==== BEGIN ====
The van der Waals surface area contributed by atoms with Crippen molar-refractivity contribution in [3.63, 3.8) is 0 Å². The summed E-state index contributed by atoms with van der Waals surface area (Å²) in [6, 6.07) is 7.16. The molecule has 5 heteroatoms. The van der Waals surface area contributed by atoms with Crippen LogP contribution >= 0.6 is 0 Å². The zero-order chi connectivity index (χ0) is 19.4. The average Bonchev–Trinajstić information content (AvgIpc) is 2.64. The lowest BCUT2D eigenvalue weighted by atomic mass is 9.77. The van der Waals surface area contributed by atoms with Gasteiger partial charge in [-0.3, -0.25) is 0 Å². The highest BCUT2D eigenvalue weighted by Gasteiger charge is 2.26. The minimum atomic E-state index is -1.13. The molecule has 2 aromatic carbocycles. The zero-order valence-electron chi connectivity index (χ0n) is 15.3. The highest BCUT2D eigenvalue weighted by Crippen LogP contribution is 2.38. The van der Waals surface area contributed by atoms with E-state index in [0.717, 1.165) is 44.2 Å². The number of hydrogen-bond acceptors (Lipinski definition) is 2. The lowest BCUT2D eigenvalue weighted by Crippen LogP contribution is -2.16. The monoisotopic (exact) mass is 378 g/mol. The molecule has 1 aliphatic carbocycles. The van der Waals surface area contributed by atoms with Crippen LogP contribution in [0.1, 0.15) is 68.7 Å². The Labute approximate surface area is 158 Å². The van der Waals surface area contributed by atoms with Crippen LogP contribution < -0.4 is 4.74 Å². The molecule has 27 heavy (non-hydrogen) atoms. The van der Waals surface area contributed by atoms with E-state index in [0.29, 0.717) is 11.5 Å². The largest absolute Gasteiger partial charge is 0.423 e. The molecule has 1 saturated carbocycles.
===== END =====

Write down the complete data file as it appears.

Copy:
The van der Waals surface area contributed by atoms with Crippen molar-refractivity contribution in [3.63, 3.8) is 0 Å². The summed E-state index contributed by atoms with van der Waals surface area (Å²) in [6, 6.07) is 7.16. The molecule has 5 heteroatoms. The van der Waals surface area contributed by atoms with Crippen LogP contribution >= 0.6 is 0 Å². The zero-order chi connectivity index (χ0) is 19.4. The average Bonchev–Trinajstić information content (AvgIpc) is 2.64. The lowest BCUT2D eigenvalue weighted by atomic mass is 9.77. The van der Waals surface area contributed by atoms with Gasteiger partial charge in [-0.3, -0.25) is 0 Å². The highest BCUT2D eigenvalue weighted by Gasteiger charge is 2.26. The minimum atomic E-state index is -1.13. The molecule has 2 aromatic carbocycles. The zero-order valence-electron chi connectivity index (χ0n) is 15.3. The highest BCUT2D eigenvalue weighted by Crippen LogP contribution is 2.38. The van der Waals surface area contributed by atoms with E-state index in [0.717, 1.165) is 44.2 Å². The number of hydrogen-bond acceptors (Lipinski definition) is 2. The lowest BCUT2D eigenvalue weighted by Crippen LogP contribution is -2.16. The monoisotopic (exact) mass is 378 g/mol. The molecule has 1 aliphatic carbocycles. The van der Waals surface area contributed by atoms with Crippen LogP contribution in [0.1, 0.15) is 68.7 Å². The Labute approximate surface area is 158 Å². The van der Waals surface area contributed by atoms with Crippen LogP contribution < -0.4 is 4.74 Å². The molecule has 27 heavy (non-hydrogen) atoms. The van der Waals surface area contributed by atoms with E-state index in [0.29, 0.717) is 11.5 Å². The largest absolute Gasteiger partial charge is 0.423 e. The molecule has 1 saturated carbocycles.